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Local man, ex-prosecutor candid about his fall


Local man, ex-prosecutor candid about his fall

Andrew McKenna robbed his first bank and he felt in control again. The former federal prosecutor and
Local man, ex-prosecutor candid about his fall
Schenectady native and former federal prosecutor Andrew McKenna, right, talks after a lecture Wednesday at Schenectady County Community College on his memoir "Sheer Madness." (Steven Cook)

Andrew McKenna robbed his first bank and he felt in control again.

The former federal prosecutor and Schenectady native’s life had long since spiraled out of control as his drug addictions grew from prescription painkillers to heroin.

His choices had cost him his prosecutor’s job, and he saw that they were about to cost him a lot more: the right to see his sons.

“I couldn’t conceptualize ‘Wait a minute, if you rob this bank and you get caught you may never see your sons again,’ ” McKenna recounted Wednesday to an audience at Schenectady County Community College. “But you’re so angry and sad about not seeing your sons, that’s factoring in your decision to go rob a bank — you see how insidious it becomes.”

McKenna, now 46, went on to rob a total of five banks and two Price Choppers in October and November 2005. He served five years in federal prison.

McKenna has since written a self-published book about his experiences with addiction, “Sheer Madness: From Federal Prosecutor to Federal Prisoner.”

He’s also taken to talking to local high school and college students as well as others about the need for early intervention and prevention.

He told of early bouts with alcohol, marijuana and some other drugs while a student at Linton High School, then getting himself together and making it through college and even law school.

But a back injury suffered in one of two stints in the armed forces eventually led him to painkillers, then heroin.

McKenna, now of Rensselaer County, emphasized addressing problems early. He cited changes in normal activities, irritability or other indicators.

“The sooner you catch that, the better off that person is going to be and the more help you can do,” McKenna said. “Because once that goes and if it leads to drugs, alcohol or self-destructive behavior, it’s so much harder to get that person back.”

Downward spiral

He recalled his own problems in high school. He’d played sports when he was younger, but moved to a different, secret, group of friends as he got older. He stopped playing sports.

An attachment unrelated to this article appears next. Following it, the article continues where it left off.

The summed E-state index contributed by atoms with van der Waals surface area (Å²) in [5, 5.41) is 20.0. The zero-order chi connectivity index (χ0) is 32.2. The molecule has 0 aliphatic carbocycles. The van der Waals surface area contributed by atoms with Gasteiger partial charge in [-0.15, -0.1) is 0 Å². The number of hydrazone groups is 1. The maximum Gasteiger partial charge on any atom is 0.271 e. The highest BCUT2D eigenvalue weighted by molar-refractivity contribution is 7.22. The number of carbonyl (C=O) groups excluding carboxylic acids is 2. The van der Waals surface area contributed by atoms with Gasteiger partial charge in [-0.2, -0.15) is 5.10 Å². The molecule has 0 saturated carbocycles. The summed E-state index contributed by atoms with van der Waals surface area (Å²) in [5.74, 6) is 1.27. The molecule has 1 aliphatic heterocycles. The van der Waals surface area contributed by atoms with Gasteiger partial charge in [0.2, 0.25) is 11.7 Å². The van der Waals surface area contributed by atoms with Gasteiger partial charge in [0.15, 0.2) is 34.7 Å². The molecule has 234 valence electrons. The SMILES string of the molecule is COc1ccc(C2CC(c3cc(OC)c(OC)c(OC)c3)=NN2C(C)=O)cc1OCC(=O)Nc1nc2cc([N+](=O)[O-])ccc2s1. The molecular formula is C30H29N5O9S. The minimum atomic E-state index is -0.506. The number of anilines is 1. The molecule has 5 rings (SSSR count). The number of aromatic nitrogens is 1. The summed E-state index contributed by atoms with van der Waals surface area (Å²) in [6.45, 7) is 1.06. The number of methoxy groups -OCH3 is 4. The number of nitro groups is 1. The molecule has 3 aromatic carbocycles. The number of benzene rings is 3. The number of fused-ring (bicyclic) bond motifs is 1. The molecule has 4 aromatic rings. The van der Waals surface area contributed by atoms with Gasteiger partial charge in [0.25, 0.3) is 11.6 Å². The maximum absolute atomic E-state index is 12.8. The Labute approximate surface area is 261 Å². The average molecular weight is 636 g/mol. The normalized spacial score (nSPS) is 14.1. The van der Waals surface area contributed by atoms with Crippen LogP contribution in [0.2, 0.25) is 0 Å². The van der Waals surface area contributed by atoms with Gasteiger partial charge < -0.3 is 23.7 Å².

After a series of problems, his brother suggested he join the Air Force. He did and was on a new path to college, law school and then the Marines. It was in the Marines that he suffered his back injury.

From there, he landed a job with the U.S. Justice Department in Washington as a prosecutor. His back flared up and he began using and abusing painkillers. After one particularly successful case, he celebrated with a night of pills, cocaine and alcohol, he said.

The next morning, he stole a Rolex that was used as evidence. He was caught and forced to resign.

He returned to the Capital Region, catching on with a local law firm. His addictions quickly grew to Oxycontin, then heroin.

“Before long,” he said, “I’m doing bags and bags of heroin.”

Then one morning, instead of going to Family Court for another hearing about his sons, he robbed his first bank.

Two of the banks and one of the Price Choppers were in his hometown of Schenectady.

On Wednesday, he read from the first chapter of his book, the chapter in which he tells of his arrest and finally sitting in an interrogation room, sick from heroin withdrawal.

He’s been free now for three years. He said his time in custody and then rehab at Conifer Park once he got out helped him kick his addiction.

Understanding actions

Through his treatment at Conifer Park, he said, he came to understand his actions were about the anger and despair that resulted from the situation in Family Court, a situation he created, a situation that he put his sons in and their mother in.

He’s also staved off the depression that had haunted him since his teen years.

“Probably the most important thing is being self-aware of when I’m slipping mentally into a period of anxiety or a period of sadness, being aware of it and identifying it right away,” McKenna said of staving off the depression.

The first thing, he said, is picking up the phone and calling somebody.

In his time since his release, he said he has also reconnected with his sons. He’s able to spend time with them every couple of weeks.

Now he’s trying to use his story to help others. Writing about it in his book and sharing it with groups, including students.

Talking to students and, hopefully, getting through to them is the most important part, he said.

To those who are going through tough times, whether it be from addiction or something else, McKenna’s message is one of looking forward and using the resources available.

“When it seems like it couldn’t get worse,” he said, “that’s a sign that things are going to get better. You can rise above the challenges you’re going through right now.”

McKenna’s book is available at the Open Door Bookstore in Schenectady and the Book House of Stuyvesant Plaza. It is also available online at Amazon.com.

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